by Michelle Sutton-Kerchner
Debating that vacation day or getaway week? You can’t afford to skip it …
Although often considered a luxury, vacation time is important for overall health and well-being. Research shows long-term benefits of a vacation. Time off can help ease physical complaints, improve sleep quality, and enhance mood compared to a pre-vacation state. These perks can still be in effect up to five weeks later.
Statistics indicate the majority take less than one vacation every two years, or not at all. Income, demanding jobs, and overloaded schedules are top reasons for avoiding designated downtime. We live in a society that somewhat admires the overworked, and is awed by the overextended. Affirming your degree of stress is akin to children bragging about whom has a later bedtime. I’m stressed! I’m tired! I’m busy! In other words: I’m not lazy. I’m important.
Be important. Be busy. But be healthy.
Take a vacation, even a mere weekend without work. Then, watch that exterior melt away to reveal who you are when you aren’t wearing a tie, juggling car/office/house keys, and trying to keep pace in life’s marathon. When the mind is at rest, one is free to reflect, contemplate, and refresh. The world’s wonders, and the wonder that is you, is suddenly apparent. It’s there all along, but you are too busy to glimpse it. These reflections are a comforting source in months to come. They can counteract stress with a quick flashback to a simpler time.
Direct-to-Body Benefits of Vacations
- Lessen the risks of dying from coronary heart disease. More than 12,000 men at risk for heart disease, ages 35 to 57 years, were monitored by researchers in a heart disease prevention trial. The results suggested men who take annual vacations reduce their overall risk of death by about 20 percent. The risk of death from heart disease dropped by as much as 30 percent. The frequency of vacations directly correlated to longevity.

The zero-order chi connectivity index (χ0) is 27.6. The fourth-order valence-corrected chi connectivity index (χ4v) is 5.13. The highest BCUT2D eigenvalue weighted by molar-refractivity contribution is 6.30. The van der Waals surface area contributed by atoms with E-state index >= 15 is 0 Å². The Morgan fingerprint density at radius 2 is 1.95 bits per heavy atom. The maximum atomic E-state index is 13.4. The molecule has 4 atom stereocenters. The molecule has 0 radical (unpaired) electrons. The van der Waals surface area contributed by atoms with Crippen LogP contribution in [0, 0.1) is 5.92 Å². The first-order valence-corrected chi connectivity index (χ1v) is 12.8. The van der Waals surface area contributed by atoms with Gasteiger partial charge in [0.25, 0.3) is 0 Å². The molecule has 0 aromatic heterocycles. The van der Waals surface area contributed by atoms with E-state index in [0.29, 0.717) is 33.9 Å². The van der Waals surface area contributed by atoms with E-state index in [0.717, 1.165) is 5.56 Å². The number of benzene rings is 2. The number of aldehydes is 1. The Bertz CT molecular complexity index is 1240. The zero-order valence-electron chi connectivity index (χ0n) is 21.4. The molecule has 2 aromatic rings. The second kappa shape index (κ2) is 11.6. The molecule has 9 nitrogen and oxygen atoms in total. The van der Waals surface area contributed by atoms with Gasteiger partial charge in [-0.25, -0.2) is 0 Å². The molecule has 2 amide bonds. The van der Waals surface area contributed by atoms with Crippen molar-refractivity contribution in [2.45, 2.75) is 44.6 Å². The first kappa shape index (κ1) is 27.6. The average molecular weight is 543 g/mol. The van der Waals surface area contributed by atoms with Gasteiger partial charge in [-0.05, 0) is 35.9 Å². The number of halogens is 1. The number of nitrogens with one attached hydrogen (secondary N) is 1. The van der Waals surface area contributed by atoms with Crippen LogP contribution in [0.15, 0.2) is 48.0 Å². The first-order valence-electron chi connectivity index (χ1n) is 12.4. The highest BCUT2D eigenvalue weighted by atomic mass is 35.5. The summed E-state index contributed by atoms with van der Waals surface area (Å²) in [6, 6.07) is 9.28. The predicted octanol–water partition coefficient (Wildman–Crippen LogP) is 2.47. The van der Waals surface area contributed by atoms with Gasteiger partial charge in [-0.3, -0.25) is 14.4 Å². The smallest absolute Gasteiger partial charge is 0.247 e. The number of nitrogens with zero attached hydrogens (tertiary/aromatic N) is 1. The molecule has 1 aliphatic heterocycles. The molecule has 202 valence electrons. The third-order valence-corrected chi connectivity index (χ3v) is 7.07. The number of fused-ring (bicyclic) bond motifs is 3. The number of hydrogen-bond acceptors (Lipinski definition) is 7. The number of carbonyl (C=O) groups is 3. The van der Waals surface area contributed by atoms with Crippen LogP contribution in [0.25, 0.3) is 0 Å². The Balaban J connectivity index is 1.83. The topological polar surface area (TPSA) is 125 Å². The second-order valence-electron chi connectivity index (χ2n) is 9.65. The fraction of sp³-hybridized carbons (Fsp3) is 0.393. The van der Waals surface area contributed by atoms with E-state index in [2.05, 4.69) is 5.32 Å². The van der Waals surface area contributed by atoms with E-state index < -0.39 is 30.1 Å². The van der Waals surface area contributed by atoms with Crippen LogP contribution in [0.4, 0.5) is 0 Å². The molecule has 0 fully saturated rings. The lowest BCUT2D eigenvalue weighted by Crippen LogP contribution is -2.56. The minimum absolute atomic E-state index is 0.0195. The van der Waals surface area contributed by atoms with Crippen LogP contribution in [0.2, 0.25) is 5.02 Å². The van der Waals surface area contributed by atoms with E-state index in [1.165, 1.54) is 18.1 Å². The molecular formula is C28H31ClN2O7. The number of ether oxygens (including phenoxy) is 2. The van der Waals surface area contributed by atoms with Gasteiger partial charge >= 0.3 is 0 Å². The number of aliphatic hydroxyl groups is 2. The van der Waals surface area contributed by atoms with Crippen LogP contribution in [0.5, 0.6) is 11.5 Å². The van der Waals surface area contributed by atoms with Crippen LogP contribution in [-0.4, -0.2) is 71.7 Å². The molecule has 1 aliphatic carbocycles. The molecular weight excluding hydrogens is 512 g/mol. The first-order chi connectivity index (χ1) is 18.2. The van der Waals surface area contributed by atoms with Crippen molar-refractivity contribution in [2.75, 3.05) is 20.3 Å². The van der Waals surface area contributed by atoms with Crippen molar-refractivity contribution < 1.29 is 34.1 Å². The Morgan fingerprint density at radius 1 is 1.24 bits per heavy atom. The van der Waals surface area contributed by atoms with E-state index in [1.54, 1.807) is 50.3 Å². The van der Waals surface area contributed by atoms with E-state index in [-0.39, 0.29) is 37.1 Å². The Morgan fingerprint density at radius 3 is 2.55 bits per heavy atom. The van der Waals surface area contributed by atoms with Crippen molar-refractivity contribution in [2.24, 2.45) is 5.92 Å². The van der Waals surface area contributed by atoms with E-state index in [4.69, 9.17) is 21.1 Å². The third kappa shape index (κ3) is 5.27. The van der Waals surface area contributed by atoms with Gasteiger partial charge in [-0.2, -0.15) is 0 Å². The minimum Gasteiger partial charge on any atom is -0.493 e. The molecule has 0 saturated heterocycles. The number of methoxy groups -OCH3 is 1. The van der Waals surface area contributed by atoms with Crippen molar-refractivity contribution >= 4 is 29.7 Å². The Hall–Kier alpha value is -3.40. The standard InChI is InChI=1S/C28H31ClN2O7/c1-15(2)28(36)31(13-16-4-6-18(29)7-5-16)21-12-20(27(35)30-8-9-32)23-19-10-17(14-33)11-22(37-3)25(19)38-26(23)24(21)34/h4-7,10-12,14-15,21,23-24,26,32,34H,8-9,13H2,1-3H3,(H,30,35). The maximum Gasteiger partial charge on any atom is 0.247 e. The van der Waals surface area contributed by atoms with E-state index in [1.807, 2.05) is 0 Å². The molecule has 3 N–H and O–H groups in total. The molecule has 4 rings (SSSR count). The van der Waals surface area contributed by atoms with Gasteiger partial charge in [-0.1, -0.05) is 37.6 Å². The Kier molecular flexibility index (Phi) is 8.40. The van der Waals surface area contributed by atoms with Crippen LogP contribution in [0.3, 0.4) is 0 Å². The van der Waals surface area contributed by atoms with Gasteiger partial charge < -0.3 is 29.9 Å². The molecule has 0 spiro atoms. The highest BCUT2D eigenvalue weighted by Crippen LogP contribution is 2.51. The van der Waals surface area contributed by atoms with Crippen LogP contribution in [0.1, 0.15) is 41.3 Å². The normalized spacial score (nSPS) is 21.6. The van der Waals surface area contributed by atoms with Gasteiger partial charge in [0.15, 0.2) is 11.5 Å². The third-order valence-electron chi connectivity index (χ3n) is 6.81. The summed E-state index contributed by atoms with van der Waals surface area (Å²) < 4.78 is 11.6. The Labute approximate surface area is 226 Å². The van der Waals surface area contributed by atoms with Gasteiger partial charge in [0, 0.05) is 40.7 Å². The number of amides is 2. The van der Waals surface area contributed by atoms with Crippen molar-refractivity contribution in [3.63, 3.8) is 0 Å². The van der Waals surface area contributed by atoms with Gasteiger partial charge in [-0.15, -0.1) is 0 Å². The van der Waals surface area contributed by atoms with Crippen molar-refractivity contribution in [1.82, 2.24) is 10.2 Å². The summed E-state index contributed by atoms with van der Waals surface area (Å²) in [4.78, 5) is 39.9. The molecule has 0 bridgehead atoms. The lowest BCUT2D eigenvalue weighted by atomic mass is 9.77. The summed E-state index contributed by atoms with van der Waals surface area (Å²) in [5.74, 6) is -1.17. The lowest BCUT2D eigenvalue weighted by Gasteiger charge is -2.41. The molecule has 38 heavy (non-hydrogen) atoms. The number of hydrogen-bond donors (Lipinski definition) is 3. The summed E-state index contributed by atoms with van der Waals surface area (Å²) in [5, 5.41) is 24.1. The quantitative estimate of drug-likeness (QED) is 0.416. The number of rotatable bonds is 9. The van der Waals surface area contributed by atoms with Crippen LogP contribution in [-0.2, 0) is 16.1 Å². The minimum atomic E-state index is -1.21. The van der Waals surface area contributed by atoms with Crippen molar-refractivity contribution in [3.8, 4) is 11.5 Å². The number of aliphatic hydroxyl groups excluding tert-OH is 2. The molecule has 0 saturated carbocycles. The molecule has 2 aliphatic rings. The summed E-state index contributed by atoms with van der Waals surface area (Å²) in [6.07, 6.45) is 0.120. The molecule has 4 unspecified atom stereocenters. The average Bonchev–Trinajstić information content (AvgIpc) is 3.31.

- Reduce stress and its undesirable physical effects. Vacations provide a break from everyday worries, chores, and responsibilities. You can almost feel the stress hormones packing their own bags and moving on to feast elsewhere as your time off continues.
- Improve weight loss efforts. A lifestyle fueled by a constant state of stress can sabotage efforts to reach/maintain a healthy weight. Healthy food choices may be replaced by quick, convenient options that are processed or purchased from a drive-thru. The increased production of cortisol (stress hormone) also triggers a false sense of hunger. Comfort food, known to be highly caloric by nature, is a top choice. Television is easy entertainment when exhausted. These common factors of a hectic lifestyle, with no break in sight, contribute to your waistline.
Therapeutic Effects on Marriage
Enhance your marriage. Researchers compared psychological stress, and the quality of marital and home life, of 1,500 women who took vacations to those who did not. The odds of tension and depression increased as the frequency of vacation decreased. Improved quality-of-life from regular vacationing can be assumed to carry over and benefit the marriage and family as a whole.